The scepticism surrounding networking which frequently surfaces makes me smile. We hold a relaxed business get together once a month for local people on Twitter who want to meet up face to face and we call it ‘Cruddle’. It’s held in a quaint country pub where the regulars are understandably protective of their territory and wary of outsiders. A conversation overheard at a recent meeting went something like this; “Who are that lot over there?”. The whispered response, “N.e.t.w.o.r.k.e.r.s”, resulted in a knowing look, a nodding of the head and an equally low-toned reply of “Ah! Networkers!”, firmly setting us aside as something more than a little ‘strange’.
Now I have to confess I’m a networking devotee. As someone who dreaded cold calling, it has aided my escape from being confronted by a Rottweiler or similar deterrent guarding the door to the decision maker preventing any likelihood of making contact. Networking events are (usually) Rottweiler-free and even if your ideal client doesn’t attend the same meeting as you, there’s a fair chance that someone in your group is able to give you an introduction and referral. It’s not always about the business done and dusted on the day, but more about the potential of being put in touch with the right people at the right time. Generally speaking fellow networkers don’t bite.
However, if you want to get the most out of networking, you need to be generous. That doesn’t mean offering the people sitting at your table a share of your breakfast, or buying a round of drinks at the bar. It’s about being on receive and not only using the transmit button when you’re engaging in conversation. There’s nothing more irritating when you’re given a designated 10 minute slot to chat with someone, only to find they use the entire time to sell you a service or product without asking a single question about your business. Admittedly it takes conscious effort to develop good listening skills in the same way in which there’s an art to being a good speaker. I love the William Jennings Bryant quotation; ‘Two people in a conversation amount to four people talking. The four are what one person says, what he really wanted to say, what his listener heard, and what he thought he heard.’ Although establishing business relationships within a group takes time to build an element of trust, this inevitably results in a network of ambassadors who will essentially help you to expand your business contacts, while you in turn help them to expand theirs.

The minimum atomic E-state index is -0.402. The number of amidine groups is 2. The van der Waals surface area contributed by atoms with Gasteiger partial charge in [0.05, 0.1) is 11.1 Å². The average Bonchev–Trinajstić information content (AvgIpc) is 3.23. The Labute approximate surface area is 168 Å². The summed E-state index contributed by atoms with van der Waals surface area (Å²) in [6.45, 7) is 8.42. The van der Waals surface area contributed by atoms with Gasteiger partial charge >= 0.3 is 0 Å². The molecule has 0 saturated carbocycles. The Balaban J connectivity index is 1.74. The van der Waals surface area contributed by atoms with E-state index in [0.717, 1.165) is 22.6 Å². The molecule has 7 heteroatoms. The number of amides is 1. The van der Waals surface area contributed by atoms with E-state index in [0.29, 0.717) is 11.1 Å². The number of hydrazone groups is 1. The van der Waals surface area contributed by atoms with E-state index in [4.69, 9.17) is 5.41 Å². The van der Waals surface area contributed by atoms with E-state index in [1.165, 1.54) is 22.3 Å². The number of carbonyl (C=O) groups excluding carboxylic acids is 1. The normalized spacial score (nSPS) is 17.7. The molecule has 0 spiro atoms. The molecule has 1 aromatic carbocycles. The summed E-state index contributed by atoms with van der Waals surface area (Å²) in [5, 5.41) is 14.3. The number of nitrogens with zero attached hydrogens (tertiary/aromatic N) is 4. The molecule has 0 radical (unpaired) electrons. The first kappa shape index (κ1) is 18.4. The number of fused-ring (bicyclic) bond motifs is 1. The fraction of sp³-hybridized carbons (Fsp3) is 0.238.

These observations should in no way be perceived as discrimination against Rottweilers, some of whom I’m sure are the gentlest of dogs. It should also be noted that although networkers may not bite, even friendly ‘puppy dogs’ are known to bark aggressively if you’ve caught them on a particularly stressful day. In this case, it may actually be wise to share your breakfast or offer them a drink. Give and take. That’s what good networking’s about isn’t it?